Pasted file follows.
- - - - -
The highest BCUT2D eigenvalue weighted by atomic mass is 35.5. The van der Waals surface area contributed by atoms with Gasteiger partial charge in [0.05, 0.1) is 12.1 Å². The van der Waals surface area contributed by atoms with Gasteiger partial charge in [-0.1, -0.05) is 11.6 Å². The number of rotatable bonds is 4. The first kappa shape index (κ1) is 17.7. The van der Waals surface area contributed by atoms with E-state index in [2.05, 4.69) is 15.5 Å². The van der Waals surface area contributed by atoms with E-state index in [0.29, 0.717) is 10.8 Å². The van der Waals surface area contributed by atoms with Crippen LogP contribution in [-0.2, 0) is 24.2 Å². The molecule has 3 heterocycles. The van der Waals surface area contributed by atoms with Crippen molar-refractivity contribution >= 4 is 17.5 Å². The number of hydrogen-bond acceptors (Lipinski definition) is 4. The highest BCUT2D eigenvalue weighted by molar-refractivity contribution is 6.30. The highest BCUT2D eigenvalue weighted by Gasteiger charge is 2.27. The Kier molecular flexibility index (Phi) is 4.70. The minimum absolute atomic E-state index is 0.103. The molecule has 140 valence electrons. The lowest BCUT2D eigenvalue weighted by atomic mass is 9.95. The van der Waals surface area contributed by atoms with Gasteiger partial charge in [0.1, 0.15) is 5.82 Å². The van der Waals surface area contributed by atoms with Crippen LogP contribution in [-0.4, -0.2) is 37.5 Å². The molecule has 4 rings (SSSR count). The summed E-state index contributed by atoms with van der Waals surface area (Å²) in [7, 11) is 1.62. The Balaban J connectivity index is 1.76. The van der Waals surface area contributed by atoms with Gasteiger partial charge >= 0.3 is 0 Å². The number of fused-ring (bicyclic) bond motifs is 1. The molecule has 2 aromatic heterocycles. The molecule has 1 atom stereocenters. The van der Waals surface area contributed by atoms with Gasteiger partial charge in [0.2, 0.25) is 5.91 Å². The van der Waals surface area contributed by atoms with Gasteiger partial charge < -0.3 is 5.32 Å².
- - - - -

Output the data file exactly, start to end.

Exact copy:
The highest BCUT2D eigenvalue weighted by atomic mass is 35.5. The van der Waals surface area contributed by atoms with Gasteiger partial charge in [0.05, 0.1) is 12.1 Å². The van der Waals surface area contributed by atoms with Gasteiger partial charge in [-0.1, -0.05) is 11.6 Å². The number of rotatable bonds is 4. The first kappa shape index (κ1) is 17.7. The van der Waals surface area contributed by atoms with E-state index in [2.05, 4.69) is 15.5 Å². The van der Waals surface area contributed by atoms with E-state index in [0.29, 0.717) is 10.8 Å². The van der Waals surface area contributed by atoms with Crippen LogP contribution in [-0.2, 0) is 24.2 Å². The molecule has 3 heterocycles. The van der Waals surface area contributed by atoms with Crippen molar-refractivity contribution >= 4 is 17.5 Å². The number of hydrogen-bond acceptors (Lipinski definition) is 4. The highest BCUT2D eigenvalue weighted by molar-refractivity contribution is 6.30. The highest BCUT2D eigenvalue weighted by Gasteiger charge is 2.27. The Kier molecular flexibility index (Phi) is 4.70. The minimum absolute atomic E-state index is 0.103. The molecule has 140 valence electrons. The lowest BCUT2D eigenvalue weighted by atomic mass is 9.95. The van der Waals surface area contributed by atoms with Gasteiger partial charge in [0.1, 0.15) is 5.82 Å². The van der Waals surface area contributed by atoms with Crippen LogP contribution in [-0.4, -0.2) is 37.5 Å². The molecule has 4 rings (SSSR count). The summed E-state index contributed by atoms with van der Waals surface area (Å²) in [7, 11) is 1.62. The Balaban J connectivity index is 1.76. The van der Waals surface area contributed by atoms with Gasteiger partial charge >= 0.3 is 0 Å². The number of fused-ring (bicyclic) bond motifs is 1. The molecule has 2 aromatic heterocycles. The molecule has 1 atom stereocenters. The van der Waals surface area contributed by atoms with Gasteiger partial charge in [0.2, 0.25) is 5.91 Å². The van der Waals surface area contributed by atoms with Gasteiger partial charge < -0.3 is 5.32 Å².